The Campaigns Of Napoleon
Cornered, fighting for the first time on French soil, Napoleon was more than ever to rise to the occasion. As he said himself, he had "put on his Italian boots" and realized one of his finest campaigns.
The Campaigns of Napoleon
While the Napoleonic Wars are among the most heavily studied in world history, those examined in European Armies of the French Revolution, aside from the campaigns Napoleon himself conducted, have received much less attention. The same is true of the armies that fought these wars. Editor Frederick C. Schneid (High Point Univ.) has gathered nine essays on these earlier armies by experts in the military history not only of the principal belligerents, but of the smaller states as well. All of the carefully researched essays are equipped with extensive endnotes citing the most relevant secondary literature on their topics, and many of them draw on primary source material as well. Collectively, they present a sophisticated and nuanced view of European military systems of the era and will serve as a valuable reference for students and specialists alike.
Schneid's introduction surveys the wars themselves, noting key campaigns, battles, and leaders, and the shifting coalitions arrayed against the French. It also lays out the overarching thesis of the volume:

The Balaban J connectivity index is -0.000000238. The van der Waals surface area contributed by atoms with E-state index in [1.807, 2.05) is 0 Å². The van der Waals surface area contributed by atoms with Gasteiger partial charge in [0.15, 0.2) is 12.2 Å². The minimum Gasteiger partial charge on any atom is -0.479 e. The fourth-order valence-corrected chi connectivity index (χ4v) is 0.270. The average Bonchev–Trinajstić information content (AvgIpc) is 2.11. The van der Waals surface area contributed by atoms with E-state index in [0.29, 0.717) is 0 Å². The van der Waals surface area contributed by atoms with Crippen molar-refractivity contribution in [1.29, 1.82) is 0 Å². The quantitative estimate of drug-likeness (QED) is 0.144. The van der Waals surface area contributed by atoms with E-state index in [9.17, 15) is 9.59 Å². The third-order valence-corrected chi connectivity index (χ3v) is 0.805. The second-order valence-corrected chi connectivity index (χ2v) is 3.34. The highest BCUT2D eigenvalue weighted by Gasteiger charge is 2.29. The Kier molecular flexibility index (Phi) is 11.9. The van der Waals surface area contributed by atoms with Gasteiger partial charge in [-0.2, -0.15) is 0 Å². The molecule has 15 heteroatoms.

In chapter 5, "The British Army," Edward Coss (US Army Command and General Staff College) argues that, by contrast with the Russians, the British had to construct a proper land army essentially from scratch, encountering many setbacks along the way. By the time they intervened in Egypt in 1798, however, they had begun to develop an effective force, due to the efforts of Prime Minister William Pitt and the talented officials who served him. Not surprisingly, Coss shows the British were well ahead of most of their allies in financing and supplying their forces. In addition, their development of effective light infantry units proved most useful in later campaigns in Spain.
This observation typifies the findings of many of the authors in this collection. Not one of the armies studied, including the French and Prussian, was without flaws and limitations; all faced dire problems of recruitment, logistics, and training, many of which could only be worked out by trial and error during multiple campaigns. Given the size, scope, and duration of the military operations conducted after 1802, it is clear that the hard knocks suffered in earlier conflicts by most of the states canvassed here prepared them for greater challenges to come.
Abstract This article investigates how French and British army medical officers in Egypt at the turn of the 19th century were affected by campaign experiences. Their encounters with ophthalmia, plague, and other diseases influenced the practice of medicine in later campaigns and fostered the development of the idea amongst military practitioners that military diseases required specialised knowledge. Practitioners' campaign writings are used to demonstrate how British army doctors approached the investigation of the "new" diseases they encountered. In particular, the article focuses on how Dr. James McGrigor used the military system to control, direct, and disseminate the development of medical knowledge. 041b061a72